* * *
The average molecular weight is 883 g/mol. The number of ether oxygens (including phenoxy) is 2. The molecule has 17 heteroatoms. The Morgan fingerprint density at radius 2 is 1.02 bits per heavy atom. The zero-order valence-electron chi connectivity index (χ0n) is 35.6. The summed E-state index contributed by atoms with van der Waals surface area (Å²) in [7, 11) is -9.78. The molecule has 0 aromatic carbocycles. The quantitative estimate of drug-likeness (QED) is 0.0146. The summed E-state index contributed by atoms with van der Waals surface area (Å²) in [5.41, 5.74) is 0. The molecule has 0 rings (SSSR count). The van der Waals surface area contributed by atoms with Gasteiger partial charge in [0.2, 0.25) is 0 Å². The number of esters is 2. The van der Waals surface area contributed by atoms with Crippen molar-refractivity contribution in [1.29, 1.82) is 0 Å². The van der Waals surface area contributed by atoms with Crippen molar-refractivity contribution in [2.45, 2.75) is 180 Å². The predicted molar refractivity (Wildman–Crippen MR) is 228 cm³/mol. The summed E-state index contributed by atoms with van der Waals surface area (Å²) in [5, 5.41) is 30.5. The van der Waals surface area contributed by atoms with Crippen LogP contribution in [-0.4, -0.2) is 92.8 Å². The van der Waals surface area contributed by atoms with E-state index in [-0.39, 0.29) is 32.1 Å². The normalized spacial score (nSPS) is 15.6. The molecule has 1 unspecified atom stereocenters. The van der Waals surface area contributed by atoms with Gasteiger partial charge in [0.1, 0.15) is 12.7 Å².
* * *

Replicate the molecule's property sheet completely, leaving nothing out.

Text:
The average molecular weight is 883 g/mol. The number of ether oxygens (including phenoxy) is 2. The molecule has 17 heteroatoms. The Morgan fingerprint density at radius 2 is 1.02 bits per heavy atom. The zero-order valence-electron chi connectivity index (χ0n) is 35.6. The summed E-state index contributed by atoms with van der Waals surface area (Å²) in [7, 11) is -9.78. The molecule has 0 aromatic carbocycles. The quantitative estimate of drug-likeness (QED) is 0.0146. The summed E-state index contributed by atoms with van der Waals surface area (Å²) in [5.41, 5.74) is 0. The molecule has 0 rings (SSSR count). The van der Waals surface area contributed by atoms with Gasteiger partial charge in [0.2, 0.25) is 0 Å². The number of esters is 2. The van der Waals surface area contributed by atoms with Crippen molar-refractivity contribution in [1.29, 1.82) is 0 Å². The van der Waals surface area contributed by atoms with Crippen molar-refractivity contribution in [2.45, 2.75) is 180 Å². The predicted molar refractivity (Wildman–Crippen MR) is 228 cm³/mol. The summed E-state index contributed by atoms with van der Waals surface area (Å²) in [5, 5.41) is 30.5. The van der Waals surface area contributed by atoms with Crippen LogP contribution in [-0.4, -0.2) is 92.8 Å². The van der Waals surface area contributed by atoms with E-state index in [-0.39, 0.29) is 32.1 Å². The normalized spacial score (nSPS) is 15.6. The molecule has 1 unspecified atom stereocenters. The van der Waals surface area contributed by atoms with Gasteiger partial charge in [0.1, 0.15) is 12.7 Å².